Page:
Can you take an identity and turn it into something else? I think it’s inevitable. It’s how things work, including food. Throughout this triptych we’ve seen how one meal can change and differ in view and status. And I think this holds a special meaning for living in times such as we do. Something is rare, people want it. In the pursuit of this special thing, the nature of it’s attainability has moved the wheels of history. Culinary necessity has shaped our eating habits, and bacon is one of its biggest victims. In order to preserve meats for days at at time without proper storing facilities pork rinds were salted to remain – ahem – “fresh”. Seasoning was only used to cover already spoiled food. This is where bacon comes from. We don’t live in such a necessity driven world anymore. And we know better than to eat something so anti-nutrition. By initially wanting bacon, this land has changed. In the pursuit of not wanting bacon, this meal has changed and will change again.
“. . . it’s get yer tits out for the vegans, I guess? . . .”
The Black Cat Cafe is on a corner of the street, amongst houses and flats, right in the center of a community. Heading in I notice a sticker on the door – “we prefer you don’t wear fur” – which just about sets the tone for ethical eating. The place isn’t small exactly, but it’s decor is busy and full. The inside looks like a modernised version of Roger and Mark’s flat from Rent. Purveying to the avant garde, the decor appeals to the main demographic intended to fill their halls, the hipster. The music is some gentle strings, sounding like a cross between a 70s ballad and the post rock atmospheres of Sigur Ros. For lighting bare light bulbs hang above with planting, and fairy lights wrapped around everything, so basic yet adds so much depth. One of the walls has posters of punk and DIY bands remade with the names of Black Cat Cafe paraphernalia. On the other side is a mural mosaic of cats and dragons in Asian art styles. And naturally, an obligatory topless mermaid picture, it’s get ya tits out for the vegans, I guess?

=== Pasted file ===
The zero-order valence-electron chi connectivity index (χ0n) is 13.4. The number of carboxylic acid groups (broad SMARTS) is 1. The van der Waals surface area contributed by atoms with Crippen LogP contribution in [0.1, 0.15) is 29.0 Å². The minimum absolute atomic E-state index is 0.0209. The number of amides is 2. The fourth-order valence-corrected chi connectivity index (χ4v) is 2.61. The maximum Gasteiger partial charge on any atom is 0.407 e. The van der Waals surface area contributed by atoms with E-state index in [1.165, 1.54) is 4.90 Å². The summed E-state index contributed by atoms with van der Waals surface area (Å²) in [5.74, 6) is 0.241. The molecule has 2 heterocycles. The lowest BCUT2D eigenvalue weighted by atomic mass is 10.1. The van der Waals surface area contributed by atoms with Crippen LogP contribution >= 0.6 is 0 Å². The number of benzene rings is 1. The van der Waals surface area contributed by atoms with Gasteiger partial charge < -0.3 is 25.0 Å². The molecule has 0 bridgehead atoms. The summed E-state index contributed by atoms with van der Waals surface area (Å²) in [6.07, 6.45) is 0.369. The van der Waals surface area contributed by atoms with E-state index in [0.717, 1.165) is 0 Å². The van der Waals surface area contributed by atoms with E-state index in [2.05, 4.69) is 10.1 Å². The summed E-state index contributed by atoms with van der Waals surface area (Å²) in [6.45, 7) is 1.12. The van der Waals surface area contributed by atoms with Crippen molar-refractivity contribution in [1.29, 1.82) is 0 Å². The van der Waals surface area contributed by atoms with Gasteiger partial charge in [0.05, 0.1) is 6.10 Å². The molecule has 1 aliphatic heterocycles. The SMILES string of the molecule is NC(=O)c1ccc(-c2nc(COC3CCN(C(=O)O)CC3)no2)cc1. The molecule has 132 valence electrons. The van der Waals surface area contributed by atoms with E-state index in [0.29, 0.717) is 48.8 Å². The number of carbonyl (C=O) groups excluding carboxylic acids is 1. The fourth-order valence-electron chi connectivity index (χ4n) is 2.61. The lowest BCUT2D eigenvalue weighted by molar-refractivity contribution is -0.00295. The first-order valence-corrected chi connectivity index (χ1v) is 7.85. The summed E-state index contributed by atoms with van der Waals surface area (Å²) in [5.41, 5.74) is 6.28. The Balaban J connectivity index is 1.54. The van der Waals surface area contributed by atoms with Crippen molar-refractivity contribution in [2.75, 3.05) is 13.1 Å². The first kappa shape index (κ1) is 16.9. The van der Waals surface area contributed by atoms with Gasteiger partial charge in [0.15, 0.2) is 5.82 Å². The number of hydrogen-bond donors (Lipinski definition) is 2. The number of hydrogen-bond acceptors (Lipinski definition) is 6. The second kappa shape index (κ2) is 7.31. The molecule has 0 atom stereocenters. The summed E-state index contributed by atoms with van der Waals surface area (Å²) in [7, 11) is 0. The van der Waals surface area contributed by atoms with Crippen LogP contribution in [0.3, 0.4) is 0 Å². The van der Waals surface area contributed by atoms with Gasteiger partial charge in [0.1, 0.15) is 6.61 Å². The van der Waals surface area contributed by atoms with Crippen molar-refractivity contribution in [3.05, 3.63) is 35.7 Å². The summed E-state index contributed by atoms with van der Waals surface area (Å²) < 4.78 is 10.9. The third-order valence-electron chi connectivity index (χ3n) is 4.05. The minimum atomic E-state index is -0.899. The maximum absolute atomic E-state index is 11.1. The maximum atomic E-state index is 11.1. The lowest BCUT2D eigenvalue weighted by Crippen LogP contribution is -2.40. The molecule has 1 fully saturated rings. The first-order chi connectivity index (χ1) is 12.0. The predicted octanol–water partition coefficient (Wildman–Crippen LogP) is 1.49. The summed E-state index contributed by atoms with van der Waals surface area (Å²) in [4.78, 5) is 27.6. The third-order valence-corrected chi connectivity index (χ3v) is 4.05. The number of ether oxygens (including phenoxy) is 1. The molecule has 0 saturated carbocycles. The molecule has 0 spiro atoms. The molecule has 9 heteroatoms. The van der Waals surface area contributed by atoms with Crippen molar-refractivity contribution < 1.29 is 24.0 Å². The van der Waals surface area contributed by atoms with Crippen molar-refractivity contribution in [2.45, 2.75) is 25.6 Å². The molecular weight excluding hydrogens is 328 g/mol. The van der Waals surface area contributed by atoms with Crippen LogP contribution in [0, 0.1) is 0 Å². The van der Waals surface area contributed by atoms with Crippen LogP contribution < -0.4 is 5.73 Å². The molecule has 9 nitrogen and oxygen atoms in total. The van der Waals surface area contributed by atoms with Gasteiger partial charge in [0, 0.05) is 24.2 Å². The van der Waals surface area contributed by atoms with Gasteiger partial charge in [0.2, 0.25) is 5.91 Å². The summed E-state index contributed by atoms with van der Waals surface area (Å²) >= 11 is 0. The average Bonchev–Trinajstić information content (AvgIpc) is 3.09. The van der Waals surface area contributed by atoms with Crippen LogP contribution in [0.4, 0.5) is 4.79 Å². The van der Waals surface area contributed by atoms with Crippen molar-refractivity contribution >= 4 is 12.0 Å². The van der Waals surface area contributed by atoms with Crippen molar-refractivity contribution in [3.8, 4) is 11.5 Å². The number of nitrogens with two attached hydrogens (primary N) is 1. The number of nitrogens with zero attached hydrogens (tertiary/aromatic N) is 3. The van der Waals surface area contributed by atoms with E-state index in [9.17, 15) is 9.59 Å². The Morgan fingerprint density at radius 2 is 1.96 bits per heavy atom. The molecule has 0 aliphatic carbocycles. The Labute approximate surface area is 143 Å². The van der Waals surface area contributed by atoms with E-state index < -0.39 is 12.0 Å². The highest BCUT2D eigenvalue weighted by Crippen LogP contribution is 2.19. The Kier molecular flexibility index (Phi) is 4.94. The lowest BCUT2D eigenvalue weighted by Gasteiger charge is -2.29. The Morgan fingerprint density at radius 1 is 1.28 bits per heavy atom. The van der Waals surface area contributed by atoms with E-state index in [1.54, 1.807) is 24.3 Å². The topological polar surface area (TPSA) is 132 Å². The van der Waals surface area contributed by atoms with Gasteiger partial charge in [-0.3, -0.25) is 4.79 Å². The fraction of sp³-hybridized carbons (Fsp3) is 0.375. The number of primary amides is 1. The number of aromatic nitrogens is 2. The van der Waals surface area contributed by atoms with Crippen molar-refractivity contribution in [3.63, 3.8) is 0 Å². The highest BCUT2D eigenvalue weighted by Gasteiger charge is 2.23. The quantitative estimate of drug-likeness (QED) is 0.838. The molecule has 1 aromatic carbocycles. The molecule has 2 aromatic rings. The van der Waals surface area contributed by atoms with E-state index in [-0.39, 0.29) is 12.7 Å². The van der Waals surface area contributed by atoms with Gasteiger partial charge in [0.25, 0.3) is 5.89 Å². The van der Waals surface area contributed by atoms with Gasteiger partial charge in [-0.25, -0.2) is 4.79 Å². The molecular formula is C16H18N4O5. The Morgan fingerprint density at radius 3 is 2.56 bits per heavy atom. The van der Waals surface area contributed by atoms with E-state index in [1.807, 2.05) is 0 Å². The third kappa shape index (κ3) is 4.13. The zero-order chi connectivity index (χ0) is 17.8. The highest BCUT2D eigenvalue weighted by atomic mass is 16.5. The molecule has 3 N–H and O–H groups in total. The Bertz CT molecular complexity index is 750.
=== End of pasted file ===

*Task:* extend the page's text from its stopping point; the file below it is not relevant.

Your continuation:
As the centerfold, two long tables, running parallel to the cafe floor, and it does come across like someone and their chorus line about to jump on top of it and burst into song. Large pots of dried lavender sprigs are placed in the center of these tables along with tap water jars. A bench stretches along the front window with straw blanket along it with low tables parallel on it with flyers and posters and local art exhibitions. The Black Cat Care certainly trying to lend their voice to a more accommodating society.